California officials are evaluating whether to list the iconic western Joshua tree as an endangered species, a designation that would make it difficult to remove the trees for housing, solar or other development projects.
The desert plant is known for its unique appearance, with spiky leaves at the end of its branches, it is found in the national park that bears its name about 209 kilometers east of Los Angeles and across a stretch of desert to Death National Park. of the Valley. There are two types of trees, the eastern and the western, but only the western one is considered.
The California Fish and Game Commission took hours of public comment on Wednesday and scheduled a vote for Thursday. If the tree is listed as an endangered species, killing one would require special state approval.
The state has never listed a species as endangered based primarily on threats from climate change, said Brendan Cummings, director of conservation at the Center for Biological Diversity.
The center requested in 2019 that the western Joshua tree be listed as endangered, saying higher temperatures and more intense periods of drought fueled by climate change will make it harder for the species to survive through the end of the century. It also argued that forest fires and threats to development undermine the ability of trees to live and reproduce.
The state’s ongoing drought, which scientists say is part of the worst megadrought in 1,200 years, is likely hampering the trees’ ability to survive, Cummings said.
“We are probably witnessing a single large-scale mortality event right now,” he told the commission.
But the California Department of Fish and Wildlife has recommended not listing the species as endangered. The department acknowledged that areas suitable for Joshua trees to grow in the west are likely to decline due to climate change by 2100. But it said in an April report that the tree remained “abundant and widespread,” which reduces the risk of extinction.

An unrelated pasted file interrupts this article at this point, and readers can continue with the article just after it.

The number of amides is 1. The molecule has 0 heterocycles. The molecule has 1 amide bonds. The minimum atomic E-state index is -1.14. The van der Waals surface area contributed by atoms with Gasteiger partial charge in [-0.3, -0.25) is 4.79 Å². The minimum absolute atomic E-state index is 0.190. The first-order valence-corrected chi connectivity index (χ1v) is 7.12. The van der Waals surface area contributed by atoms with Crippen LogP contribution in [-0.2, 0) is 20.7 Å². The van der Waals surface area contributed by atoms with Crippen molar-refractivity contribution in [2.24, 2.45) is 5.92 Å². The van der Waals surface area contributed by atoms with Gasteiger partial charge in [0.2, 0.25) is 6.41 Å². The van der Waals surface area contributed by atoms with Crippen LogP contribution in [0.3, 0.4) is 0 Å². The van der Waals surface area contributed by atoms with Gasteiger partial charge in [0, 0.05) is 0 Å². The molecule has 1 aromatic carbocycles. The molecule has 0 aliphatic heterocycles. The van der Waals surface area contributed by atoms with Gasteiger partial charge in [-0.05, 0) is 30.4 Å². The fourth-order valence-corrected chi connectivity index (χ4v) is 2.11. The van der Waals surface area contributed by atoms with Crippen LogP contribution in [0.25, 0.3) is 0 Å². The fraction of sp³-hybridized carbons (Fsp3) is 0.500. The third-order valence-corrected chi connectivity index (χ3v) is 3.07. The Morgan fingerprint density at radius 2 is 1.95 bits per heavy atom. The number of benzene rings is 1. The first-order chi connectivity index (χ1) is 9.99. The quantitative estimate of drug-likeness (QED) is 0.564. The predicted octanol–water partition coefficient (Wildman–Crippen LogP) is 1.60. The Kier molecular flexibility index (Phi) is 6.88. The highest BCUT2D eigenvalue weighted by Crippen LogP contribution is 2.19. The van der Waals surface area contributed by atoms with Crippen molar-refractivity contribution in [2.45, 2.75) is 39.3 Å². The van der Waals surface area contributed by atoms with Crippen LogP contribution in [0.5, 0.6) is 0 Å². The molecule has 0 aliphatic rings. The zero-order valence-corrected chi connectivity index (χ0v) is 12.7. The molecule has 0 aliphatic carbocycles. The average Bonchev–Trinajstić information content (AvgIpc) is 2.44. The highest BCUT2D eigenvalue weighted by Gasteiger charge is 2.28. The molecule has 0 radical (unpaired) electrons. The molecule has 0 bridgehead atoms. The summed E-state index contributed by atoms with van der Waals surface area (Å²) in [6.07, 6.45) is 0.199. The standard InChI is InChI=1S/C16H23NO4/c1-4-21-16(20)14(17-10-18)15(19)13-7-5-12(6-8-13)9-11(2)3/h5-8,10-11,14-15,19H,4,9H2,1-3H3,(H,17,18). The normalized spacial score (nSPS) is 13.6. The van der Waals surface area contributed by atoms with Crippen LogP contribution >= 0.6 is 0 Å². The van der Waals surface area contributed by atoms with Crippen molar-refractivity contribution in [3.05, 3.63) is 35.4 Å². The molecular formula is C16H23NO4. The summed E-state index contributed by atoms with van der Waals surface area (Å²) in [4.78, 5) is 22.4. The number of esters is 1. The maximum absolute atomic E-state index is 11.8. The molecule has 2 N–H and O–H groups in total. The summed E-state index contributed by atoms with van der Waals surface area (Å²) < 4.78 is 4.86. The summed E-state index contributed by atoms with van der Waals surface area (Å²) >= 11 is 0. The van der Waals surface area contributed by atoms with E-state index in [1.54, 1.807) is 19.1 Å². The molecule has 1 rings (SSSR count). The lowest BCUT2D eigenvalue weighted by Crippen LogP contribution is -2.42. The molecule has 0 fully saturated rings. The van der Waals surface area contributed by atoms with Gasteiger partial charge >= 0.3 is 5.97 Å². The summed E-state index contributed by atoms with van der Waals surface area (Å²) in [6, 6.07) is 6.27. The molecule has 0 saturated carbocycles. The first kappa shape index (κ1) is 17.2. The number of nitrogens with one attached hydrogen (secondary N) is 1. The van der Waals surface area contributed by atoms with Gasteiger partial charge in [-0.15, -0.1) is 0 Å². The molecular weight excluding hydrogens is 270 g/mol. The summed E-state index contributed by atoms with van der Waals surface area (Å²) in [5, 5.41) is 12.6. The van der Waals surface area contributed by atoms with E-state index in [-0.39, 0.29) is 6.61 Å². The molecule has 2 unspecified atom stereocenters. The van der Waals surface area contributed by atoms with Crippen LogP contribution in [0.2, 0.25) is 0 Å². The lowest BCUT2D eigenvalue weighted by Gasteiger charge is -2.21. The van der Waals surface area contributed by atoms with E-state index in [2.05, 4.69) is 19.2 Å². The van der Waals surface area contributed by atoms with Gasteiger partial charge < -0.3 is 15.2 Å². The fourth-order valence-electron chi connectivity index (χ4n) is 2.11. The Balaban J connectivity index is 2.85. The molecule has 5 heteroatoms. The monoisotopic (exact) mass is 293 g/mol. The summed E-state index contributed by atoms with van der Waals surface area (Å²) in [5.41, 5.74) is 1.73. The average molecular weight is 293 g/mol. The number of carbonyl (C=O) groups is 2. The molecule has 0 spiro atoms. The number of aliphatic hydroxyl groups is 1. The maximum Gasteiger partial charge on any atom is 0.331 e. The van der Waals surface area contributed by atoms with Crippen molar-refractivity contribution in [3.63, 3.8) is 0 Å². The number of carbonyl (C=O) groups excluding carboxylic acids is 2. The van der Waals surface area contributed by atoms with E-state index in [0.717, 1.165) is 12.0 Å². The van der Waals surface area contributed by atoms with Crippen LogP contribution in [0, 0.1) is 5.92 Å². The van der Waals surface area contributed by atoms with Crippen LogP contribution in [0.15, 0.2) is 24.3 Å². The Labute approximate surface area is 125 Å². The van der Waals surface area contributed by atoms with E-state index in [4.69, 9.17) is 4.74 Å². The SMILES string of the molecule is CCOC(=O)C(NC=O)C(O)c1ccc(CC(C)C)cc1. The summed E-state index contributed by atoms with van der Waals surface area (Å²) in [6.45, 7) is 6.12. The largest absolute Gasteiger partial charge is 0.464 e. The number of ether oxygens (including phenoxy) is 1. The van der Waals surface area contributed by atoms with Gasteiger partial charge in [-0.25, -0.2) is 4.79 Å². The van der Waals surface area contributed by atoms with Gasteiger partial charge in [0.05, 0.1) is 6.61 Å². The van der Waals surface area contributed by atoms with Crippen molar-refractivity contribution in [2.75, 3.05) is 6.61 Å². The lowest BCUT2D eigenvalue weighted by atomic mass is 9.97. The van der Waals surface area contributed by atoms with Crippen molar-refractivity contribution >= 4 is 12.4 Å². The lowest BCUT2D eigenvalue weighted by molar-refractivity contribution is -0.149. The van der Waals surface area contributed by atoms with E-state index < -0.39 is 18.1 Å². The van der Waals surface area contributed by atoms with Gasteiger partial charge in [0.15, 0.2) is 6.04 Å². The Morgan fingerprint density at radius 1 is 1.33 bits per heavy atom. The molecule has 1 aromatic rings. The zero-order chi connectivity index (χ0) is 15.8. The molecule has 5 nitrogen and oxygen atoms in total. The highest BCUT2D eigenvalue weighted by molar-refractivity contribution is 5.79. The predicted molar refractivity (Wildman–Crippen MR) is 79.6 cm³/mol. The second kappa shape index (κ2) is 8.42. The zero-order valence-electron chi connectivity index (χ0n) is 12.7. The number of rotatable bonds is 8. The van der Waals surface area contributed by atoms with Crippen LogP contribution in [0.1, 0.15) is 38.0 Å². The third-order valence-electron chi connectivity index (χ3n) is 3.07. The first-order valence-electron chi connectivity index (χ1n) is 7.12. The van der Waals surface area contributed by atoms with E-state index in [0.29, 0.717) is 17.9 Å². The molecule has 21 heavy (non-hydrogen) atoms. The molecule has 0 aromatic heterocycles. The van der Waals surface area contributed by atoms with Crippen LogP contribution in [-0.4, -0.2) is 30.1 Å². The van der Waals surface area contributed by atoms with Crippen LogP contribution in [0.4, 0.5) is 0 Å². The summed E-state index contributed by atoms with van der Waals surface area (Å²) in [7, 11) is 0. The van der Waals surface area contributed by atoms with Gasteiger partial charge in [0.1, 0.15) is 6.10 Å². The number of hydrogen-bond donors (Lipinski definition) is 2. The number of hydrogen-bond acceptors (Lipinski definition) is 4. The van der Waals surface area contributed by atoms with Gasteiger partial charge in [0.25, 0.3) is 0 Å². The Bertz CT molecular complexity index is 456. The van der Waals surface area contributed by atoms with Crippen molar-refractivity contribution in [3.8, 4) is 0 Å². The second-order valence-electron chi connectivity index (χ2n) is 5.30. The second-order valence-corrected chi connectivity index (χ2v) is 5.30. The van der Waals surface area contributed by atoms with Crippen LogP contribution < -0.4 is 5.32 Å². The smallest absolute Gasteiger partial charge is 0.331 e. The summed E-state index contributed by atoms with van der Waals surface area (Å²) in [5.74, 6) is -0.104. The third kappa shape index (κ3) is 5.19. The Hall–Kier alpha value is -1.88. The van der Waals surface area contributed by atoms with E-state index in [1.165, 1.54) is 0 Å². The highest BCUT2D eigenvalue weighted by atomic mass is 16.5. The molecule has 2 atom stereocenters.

“The question is not, ‘Will climate change be bad for the Joshua tree?’ The question is, ‘How bad will it be and how quickly?’ And the truth is, we still don’t know,” said Jeb McKay Bjerke, who presented the Department of Fish and Wildlife’s recommendation to the commission.
It is not known how many Joshua trees there are in the state, but it could be anywhere from 4.8 million to 9.8 million, he said. It was a “close call” for the department not to recommend listing the species as endangered, he said, and three of the five external reviewers who were asked to review the department’s recommendation disagreed with the conclusion.
About 40% of the Joshua trees in the state are on private land. Many of the comments focused on the development of housing and solar projects in the region. Several local and state politicians and union workers said listing the species as endangered would make it more difficult to move forward with needed projects, including those aimed at combating climate change by pushing renewable energy.
California has set a requirement that 100% of its electricity be produced from non-carbon sources by 2045.
“We believe these types of projects are the best tools in combating climate change to protect the future of the western Joshua tree,” said David Doublet, director of land use planning in San Bernardino County, which has a high concentration of trees and lots of solar energy. projects.
San Bernardino County, which includes Joshua Tree National Park, recently increased penalties for illegally removing Joshua trees — a $20,000 fine and six months in prison for the third offense. County supervisor Dawn Rowe urged the council not to list the species as endangered, saying local and county governments are better prepared to set restrictions and respond to illegal removal of the tree.
“We are your partner in the conservation and preservation of the species,” she said.
But several other speakers argued that the state has no time to waste in listing the species as endangered, as the state faces hotter, drier temperatures and more extreme fires, both of which can damage trees. Kelly Herbinson, executive director of the Mojave Desert Land Trust, said Joshua trees are a “key” species in the desert, with other species dependent on their survival.
“Climate change is a threat that we have not yet had to deal with and I understand that we are struggling to figure out the best way forward, but it is happening and it is happening now,” she told the commission.
In 2019, the federal government refused to list the tree as a protected species.